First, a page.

Like Me: A Story About Disability and Discovering God’s Image in Every Person is an educational picture book written by Christian author Laura Wifler, art by Skylar White and published by Harvest Kids (2023). The story’s narrator takes readers into a day in his life with his four-year-old brother with disabilities.
The day starts with the narrator helping his younger brother get dressed and into the car for his therapy appointment. While the therapist works with the brother, the narrator notices other children with different disabilities in the waiting room. The mom tells the narrator that each child, despite the disability, is uniquely made by God.
After lunch at a nearby sandwich shop, the narrator goes sledding with his friends and his brother. Later, the brothers and a friend head inside the house to warm up with hot cocoa and to build a fort. Every time the narrator and his friend finish constructing the fort, the brother knocks it down. The mom hears the commotion and takes the brother into the kitchen. The day ends with the dad reading a book to the boys in front of a cozy fire. The mom tucks in each boy with a blessing, “God made you, God loves you, God is kind to you.”
This picture book can be read independently by first and second graders. Preschoolers and kindergarteners can enjoy the book when it is read to them. Guided Reading Level and Lexile Framework for Reading ratings are not available.
This book may not be at local public libraries but can be purchased through online retailers.
Like Me is one of the few Christian picture books on the market that covers the topic of disabilities. It is a descriptive book that tells the story from the perspective of the sibling of the person with disabilities, not the person with disabilities. This book educates the general young reader population while affirming a subset of this population.
The warm, rich-colored illustrations in Like Me draw young readers to open the book and start reading. Many of them, though, may lose interest halfway into it. There is no action or suspense to hold their attention. They may find the topic foreign because they do not know anyone who has disabilities or a sibling with disabilities.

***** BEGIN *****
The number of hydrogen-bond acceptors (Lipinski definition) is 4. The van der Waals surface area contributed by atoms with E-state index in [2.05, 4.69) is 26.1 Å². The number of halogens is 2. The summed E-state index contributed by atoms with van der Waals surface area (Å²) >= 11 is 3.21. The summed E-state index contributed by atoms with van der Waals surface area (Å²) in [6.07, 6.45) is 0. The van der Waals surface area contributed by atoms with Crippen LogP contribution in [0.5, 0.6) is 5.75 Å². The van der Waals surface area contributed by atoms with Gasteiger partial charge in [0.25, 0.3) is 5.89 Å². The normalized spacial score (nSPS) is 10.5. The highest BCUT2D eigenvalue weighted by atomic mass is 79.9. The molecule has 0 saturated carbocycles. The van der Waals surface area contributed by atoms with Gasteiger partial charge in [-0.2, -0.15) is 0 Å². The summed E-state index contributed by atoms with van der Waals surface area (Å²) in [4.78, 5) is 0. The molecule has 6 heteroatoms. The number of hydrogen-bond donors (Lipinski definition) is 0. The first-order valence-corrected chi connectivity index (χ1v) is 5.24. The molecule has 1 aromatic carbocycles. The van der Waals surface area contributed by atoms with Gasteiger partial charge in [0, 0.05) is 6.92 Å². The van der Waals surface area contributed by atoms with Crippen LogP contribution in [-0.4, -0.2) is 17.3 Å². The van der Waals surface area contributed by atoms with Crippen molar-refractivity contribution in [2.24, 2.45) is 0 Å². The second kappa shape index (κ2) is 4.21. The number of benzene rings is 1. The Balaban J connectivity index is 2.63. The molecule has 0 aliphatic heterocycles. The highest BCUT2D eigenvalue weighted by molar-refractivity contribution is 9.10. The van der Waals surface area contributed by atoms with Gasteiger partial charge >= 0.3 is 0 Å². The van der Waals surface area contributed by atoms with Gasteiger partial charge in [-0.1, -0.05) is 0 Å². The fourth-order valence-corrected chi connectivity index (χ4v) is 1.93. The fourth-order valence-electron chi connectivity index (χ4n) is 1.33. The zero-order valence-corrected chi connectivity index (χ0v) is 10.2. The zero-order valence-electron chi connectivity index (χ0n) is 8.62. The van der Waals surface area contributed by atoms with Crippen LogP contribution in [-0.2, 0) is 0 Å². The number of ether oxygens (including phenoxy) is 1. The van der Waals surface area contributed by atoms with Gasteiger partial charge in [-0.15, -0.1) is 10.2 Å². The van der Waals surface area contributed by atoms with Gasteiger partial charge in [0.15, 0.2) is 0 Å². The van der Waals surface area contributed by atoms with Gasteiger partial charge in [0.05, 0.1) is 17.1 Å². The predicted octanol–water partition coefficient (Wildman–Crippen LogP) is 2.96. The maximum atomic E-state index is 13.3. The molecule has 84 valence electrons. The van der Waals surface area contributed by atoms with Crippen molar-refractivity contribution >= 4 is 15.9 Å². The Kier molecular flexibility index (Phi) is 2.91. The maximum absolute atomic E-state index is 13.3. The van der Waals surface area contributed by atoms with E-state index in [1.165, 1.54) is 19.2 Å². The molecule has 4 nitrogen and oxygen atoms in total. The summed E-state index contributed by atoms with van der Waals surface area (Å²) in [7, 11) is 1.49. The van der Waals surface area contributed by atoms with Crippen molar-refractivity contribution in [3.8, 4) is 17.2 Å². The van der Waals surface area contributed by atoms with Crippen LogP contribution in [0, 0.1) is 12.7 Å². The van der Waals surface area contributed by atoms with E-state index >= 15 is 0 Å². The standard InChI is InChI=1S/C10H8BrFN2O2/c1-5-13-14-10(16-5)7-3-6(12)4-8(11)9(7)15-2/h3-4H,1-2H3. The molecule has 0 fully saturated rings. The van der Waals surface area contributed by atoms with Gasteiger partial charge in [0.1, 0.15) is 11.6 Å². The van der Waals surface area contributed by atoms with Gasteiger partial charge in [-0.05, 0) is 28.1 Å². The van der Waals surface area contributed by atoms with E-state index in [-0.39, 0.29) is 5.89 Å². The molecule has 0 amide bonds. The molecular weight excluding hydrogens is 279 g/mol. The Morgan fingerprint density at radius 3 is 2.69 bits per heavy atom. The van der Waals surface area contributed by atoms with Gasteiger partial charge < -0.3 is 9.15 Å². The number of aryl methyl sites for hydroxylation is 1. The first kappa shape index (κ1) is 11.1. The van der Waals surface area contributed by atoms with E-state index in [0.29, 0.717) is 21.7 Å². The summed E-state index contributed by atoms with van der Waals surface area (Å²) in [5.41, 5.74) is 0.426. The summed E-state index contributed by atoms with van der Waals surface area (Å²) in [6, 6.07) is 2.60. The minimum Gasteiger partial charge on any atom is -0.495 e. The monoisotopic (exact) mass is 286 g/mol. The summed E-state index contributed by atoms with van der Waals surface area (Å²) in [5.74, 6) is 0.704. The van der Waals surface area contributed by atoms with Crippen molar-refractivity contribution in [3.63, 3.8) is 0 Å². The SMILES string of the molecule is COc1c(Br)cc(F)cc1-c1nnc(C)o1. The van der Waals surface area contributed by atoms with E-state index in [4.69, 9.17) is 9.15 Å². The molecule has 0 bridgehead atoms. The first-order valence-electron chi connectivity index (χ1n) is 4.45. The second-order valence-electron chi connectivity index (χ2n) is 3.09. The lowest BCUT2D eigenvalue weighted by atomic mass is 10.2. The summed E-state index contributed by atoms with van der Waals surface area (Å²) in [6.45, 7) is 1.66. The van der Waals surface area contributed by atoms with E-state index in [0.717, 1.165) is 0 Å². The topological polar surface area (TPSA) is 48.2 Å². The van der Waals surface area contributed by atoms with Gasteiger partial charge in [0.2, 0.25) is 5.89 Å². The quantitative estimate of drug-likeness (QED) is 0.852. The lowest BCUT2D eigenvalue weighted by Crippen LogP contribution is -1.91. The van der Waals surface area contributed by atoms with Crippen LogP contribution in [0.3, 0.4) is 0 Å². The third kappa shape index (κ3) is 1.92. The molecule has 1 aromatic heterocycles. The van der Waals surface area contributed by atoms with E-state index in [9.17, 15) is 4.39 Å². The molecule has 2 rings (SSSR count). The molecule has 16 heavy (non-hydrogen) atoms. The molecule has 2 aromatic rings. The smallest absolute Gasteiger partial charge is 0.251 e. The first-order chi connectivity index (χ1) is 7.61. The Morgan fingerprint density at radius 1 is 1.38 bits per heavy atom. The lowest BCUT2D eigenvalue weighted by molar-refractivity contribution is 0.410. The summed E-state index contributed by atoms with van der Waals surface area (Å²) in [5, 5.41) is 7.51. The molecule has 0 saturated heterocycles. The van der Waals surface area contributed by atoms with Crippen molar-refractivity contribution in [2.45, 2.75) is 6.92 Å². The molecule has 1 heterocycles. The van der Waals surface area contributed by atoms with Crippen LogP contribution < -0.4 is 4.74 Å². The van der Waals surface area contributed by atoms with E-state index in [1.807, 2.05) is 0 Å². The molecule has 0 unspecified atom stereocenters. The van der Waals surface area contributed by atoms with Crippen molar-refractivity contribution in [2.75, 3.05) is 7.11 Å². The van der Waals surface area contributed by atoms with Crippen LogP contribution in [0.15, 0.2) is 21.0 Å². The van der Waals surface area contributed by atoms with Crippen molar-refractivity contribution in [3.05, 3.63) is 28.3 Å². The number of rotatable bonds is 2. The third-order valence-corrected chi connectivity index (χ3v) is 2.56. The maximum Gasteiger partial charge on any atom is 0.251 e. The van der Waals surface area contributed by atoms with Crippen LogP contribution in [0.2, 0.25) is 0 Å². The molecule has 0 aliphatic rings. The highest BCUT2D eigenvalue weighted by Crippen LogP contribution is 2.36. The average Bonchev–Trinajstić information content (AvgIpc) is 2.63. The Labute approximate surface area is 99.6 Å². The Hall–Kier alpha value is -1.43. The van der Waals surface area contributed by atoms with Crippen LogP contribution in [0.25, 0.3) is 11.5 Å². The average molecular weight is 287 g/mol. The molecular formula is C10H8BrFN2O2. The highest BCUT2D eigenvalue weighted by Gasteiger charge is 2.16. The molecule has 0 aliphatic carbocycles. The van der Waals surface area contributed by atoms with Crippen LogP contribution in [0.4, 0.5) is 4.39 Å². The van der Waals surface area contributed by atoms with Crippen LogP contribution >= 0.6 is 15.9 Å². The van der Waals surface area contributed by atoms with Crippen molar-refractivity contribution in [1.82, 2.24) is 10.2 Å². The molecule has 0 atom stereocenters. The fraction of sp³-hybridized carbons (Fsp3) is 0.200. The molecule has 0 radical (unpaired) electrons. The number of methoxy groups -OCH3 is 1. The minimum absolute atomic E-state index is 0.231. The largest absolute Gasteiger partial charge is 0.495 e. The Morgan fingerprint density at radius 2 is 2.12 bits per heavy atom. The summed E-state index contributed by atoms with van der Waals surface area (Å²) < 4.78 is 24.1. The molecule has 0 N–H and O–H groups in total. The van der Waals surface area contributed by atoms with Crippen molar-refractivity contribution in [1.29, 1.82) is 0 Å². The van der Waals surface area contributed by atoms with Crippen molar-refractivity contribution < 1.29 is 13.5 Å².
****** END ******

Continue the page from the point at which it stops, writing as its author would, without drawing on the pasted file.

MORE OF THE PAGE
If young readers are encouraged to read Like Me until the end, they will develop an appreciation for their peers who have disabilities or a sibling with disabilities. Readers are introduced to tools people with disabilities use such as therapy, leg braces, walkers, guide dogs. The narrator demonstrates how to look beyond the person’s words or actions that do not make sense and use body language to understand the message the person is trying to communicate. The mom in the story teaches readers all human beings, regardless of disability, are uniquely made in God’s image. Children learn they can include their peers with disabilities in everyday activities by making a few accommodations.
While the information is new to most young readers, it is all too familiar to the subset of readers who have a sibling with disabilities. Like Me shows these readers that they are not alone, that there are other children like them who experience the daily challenges and joys of living with a sibling with disabilities. They see that helping their sibling with daily self-care tasks and going to therapy appointments are common and normal. They see that including their sibling with disabilities into play activities can be fun at times but frustrating at other times.
Even though most children may read Like Me only once, the one-time read will impress an important truth into their hearts: God’s image is found in every human being, regardless of ability or disability.
Carissa Excelsis is a storyteller and a mom. She has been telling original stories ever since she captivated her kindergarten classmates with her story about a mama bunny going to the hospital to have a baby bunny. She loves to capture children’s imagination through oral and written stories. Prior to being a mom, she created product branding strategies and wrote marketing copy. She hopes one day to have her children’s stories and God-stories published.